Along with the big guns that always ensured a large section of intense improv, Phish has so many great songs that were not always stretched out. Being Phish and always prone to taking musical risks, from time to time they extended one of their songs, turning it into something out of the ordinary. Sometimes staying within the songs’ chord progressions, and other times taking them out, these jams always took on a sense of excitement because you never knew they were coming. “Theme From the Bottom” was one of these songs.
Debuted at the Lowell, MA show of 5.16.95 along with several other new songs, Theme soon became a crowd favorite. Combining aquatic symbolism for life, poignant lyrics, and infectious melodic hooks, this song about friendship and the unknown became a staple of Phish setlists in years to come. With a delicate composed section and an soaring emotional guitar solo “jam,” few were disappointed when Fishman’s shimmering cymbal hits initiated this one.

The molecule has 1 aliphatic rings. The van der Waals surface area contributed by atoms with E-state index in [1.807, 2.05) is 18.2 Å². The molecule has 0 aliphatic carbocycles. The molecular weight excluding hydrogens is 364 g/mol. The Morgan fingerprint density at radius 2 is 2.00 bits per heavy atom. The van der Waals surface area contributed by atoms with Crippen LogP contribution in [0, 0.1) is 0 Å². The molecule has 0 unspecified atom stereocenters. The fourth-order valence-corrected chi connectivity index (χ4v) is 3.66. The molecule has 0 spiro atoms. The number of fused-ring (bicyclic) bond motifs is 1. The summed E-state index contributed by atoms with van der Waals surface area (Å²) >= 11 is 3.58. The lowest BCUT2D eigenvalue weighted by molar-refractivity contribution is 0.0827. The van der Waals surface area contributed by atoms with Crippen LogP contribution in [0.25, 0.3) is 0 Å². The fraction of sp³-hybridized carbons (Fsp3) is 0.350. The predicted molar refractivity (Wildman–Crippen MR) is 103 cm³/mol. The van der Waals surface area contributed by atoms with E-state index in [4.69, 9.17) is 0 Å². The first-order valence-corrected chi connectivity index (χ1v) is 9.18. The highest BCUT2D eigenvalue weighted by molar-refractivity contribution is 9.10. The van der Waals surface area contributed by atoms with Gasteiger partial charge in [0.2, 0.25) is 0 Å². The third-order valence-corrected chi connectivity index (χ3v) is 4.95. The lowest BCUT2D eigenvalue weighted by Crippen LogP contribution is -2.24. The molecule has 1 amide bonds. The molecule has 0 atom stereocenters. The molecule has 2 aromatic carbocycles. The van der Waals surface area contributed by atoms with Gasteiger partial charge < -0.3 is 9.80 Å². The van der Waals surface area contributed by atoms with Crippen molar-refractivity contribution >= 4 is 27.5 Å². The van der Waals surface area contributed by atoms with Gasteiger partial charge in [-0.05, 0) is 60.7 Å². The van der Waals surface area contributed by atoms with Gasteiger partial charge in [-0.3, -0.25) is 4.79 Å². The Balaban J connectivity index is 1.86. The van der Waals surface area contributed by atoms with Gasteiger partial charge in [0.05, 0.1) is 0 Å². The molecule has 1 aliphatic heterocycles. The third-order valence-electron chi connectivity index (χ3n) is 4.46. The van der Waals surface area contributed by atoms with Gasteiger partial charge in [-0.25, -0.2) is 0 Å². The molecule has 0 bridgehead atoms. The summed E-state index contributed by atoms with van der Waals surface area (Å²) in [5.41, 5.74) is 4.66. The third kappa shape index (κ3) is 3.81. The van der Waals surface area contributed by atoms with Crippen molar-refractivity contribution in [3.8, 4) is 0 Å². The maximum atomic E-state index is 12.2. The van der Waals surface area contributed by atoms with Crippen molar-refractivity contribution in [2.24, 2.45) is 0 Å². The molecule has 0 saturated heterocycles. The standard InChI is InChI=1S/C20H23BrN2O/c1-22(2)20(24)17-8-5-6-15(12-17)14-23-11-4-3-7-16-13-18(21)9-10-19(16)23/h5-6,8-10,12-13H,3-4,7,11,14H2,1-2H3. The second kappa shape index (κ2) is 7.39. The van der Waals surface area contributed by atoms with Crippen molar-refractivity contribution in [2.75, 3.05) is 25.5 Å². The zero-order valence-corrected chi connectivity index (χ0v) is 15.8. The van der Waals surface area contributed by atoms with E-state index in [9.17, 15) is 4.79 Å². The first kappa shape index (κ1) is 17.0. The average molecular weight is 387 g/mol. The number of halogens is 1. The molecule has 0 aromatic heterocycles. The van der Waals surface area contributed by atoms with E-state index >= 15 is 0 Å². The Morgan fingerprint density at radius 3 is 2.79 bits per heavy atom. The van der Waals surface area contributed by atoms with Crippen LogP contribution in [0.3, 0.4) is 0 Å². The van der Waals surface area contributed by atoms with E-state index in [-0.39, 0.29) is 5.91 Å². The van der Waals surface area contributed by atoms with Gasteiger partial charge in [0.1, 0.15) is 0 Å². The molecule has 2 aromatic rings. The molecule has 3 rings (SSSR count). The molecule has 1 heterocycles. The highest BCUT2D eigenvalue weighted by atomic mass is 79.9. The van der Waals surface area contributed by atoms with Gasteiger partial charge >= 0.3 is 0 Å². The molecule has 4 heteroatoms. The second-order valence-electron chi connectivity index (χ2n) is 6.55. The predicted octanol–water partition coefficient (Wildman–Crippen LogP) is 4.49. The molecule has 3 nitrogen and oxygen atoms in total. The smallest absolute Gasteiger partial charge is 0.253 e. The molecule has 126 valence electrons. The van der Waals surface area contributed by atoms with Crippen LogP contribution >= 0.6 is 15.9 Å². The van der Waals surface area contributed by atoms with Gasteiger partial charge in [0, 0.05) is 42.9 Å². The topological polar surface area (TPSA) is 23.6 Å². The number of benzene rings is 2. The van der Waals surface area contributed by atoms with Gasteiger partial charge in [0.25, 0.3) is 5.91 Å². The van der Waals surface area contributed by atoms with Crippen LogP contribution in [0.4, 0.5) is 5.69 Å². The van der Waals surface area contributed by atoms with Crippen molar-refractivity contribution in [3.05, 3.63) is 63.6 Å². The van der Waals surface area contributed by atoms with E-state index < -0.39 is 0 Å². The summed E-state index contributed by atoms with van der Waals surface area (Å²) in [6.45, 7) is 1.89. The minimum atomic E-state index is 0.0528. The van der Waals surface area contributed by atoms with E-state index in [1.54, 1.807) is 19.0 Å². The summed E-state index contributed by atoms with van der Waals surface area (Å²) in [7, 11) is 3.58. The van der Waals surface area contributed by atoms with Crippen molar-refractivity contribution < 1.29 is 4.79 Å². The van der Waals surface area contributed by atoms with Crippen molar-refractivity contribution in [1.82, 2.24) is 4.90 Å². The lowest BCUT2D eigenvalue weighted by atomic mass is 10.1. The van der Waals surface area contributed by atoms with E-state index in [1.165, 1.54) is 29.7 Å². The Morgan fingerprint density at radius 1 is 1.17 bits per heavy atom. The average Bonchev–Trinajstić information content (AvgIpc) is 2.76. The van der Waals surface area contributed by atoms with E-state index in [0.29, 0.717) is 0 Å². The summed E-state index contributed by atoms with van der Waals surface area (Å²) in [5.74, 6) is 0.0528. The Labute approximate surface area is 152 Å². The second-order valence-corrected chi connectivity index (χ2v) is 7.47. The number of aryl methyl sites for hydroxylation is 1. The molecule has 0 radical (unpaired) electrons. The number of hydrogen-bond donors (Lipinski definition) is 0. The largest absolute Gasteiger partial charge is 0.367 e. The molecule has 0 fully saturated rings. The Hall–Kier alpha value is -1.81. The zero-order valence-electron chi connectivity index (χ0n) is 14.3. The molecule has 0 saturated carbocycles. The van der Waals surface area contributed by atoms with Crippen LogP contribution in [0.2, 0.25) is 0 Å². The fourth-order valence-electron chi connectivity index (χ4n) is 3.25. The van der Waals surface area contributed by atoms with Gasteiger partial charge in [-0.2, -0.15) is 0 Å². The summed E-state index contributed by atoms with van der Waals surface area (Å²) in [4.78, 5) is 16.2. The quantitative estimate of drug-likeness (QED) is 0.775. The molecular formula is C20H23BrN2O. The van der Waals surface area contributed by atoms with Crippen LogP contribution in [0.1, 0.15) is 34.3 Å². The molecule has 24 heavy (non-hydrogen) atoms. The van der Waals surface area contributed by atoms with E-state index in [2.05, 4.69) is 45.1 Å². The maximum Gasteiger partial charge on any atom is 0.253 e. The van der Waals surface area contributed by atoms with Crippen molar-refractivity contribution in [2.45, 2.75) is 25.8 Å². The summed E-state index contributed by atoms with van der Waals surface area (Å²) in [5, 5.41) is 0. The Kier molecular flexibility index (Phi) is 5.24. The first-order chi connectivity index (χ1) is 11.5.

When the band decided to use Theme as a vehicle for improvisation, the resulting textures from this blissful song varied with the times. Below are six versions of Theme that move beyond its standard structure to varying degrees. When listening, you’ll notice how the sound of the each jam is definitive of Phish’s point of sonic evolution at that time. Ranging from 1995 to 2003, these are some of the most interesting versions of “Theme” you’ll find.
6.22.95 Finger Lakes PAC Canandaigua, NY II